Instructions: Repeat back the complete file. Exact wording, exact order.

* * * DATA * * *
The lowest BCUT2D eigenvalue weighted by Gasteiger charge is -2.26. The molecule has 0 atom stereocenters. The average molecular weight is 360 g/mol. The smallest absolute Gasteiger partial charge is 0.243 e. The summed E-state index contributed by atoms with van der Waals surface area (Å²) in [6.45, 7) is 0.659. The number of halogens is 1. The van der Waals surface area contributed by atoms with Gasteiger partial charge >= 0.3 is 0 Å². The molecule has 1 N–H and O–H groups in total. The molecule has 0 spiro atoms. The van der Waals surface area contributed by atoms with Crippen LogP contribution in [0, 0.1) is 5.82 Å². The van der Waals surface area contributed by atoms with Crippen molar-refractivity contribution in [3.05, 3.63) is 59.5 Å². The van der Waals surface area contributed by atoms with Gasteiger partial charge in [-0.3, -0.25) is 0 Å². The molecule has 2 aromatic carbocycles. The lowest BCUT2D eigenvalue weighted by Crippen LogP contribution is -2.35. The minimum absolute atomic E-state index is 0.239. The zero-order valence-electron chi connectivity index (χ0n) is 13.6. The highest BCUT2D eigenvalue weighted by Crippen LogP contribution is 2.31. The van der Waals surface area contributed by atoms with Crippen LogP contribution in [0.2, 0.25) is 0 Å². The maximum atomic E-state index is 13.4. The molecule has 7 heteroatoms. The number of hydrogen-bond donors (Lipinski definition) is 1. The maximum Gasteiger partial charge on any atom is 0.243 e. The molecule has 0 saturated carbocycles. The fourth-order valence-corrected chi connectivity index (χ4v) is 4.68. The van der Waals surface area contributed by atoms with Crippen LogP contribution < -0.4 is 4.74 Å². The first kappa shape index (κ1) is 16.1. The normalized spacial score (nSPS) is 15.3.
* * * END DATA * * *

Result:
The lowest BCUT2D eigenvalue weighted by Gasteiger charge is -2.26. The molecule has 0 atom stereocenters. The average molecular weight is 360 g/mol. The smallest absolute Gasteiger partial charge is 0.243 e. The summed E-state index contributed by atoms with van der Waals surface area (Å²) in [6.45, 7) is 0.659. The number of halogens is 1. The van der Waals surface area contributed by atoms with Gasteiger partial charge >= 0.3 is 0 Å². The molecule has 1 N–H and O–H groups in total. The molecule has 0 spiro atoms. The van der Waals surface area contributed by atoms with Crippen LogP contribution in [0, 0.1) is 5.82 Å². The van der Waals surface area contributed by atoms with Crippen molar-refractivity contribution in [3.05, 3.63) is 59.5 Å². The van der Waals surface area contributed by atoms with Gasteiger partial charge in [-0.3, -0.25) is 0 Å². The molecule has 2 aromatic carbocycles. The lowest BCUT2D eigenvalue weighted by Crippen LogP contribution is -2.35. The minimum absolute atomic E-state index is 0.239. The zero-order valence-electron chi connectivity index (χ0n) is 13.6. The highest BCUT2D eigenvalue weighted by Crippen LogP contribution is 2.31. The van der Waals surface area contributed by atoms with Crippen LogP contribution in [0.2, 0.25) is 0 Å². The maximum atomic E-state index is 13.4. The molecule has 7 heteroatoms. The number of hydrogen-bond donors (Lipinski definition) is 1. The maximum Gasteiger partial charge on any atom is 0.243 e. The molecule has 0 saturated carbocycles. The fourth-order valence-corrected chi connectivity index (χ4v) is 4.68. The van der Waals surface area contributed by atoms with Crippen LogP contribution < -0.4 is 4.74 Å². The first kappa shape index (κ1) is 16.1. The normalized spacial score (nSPS) is 15.3.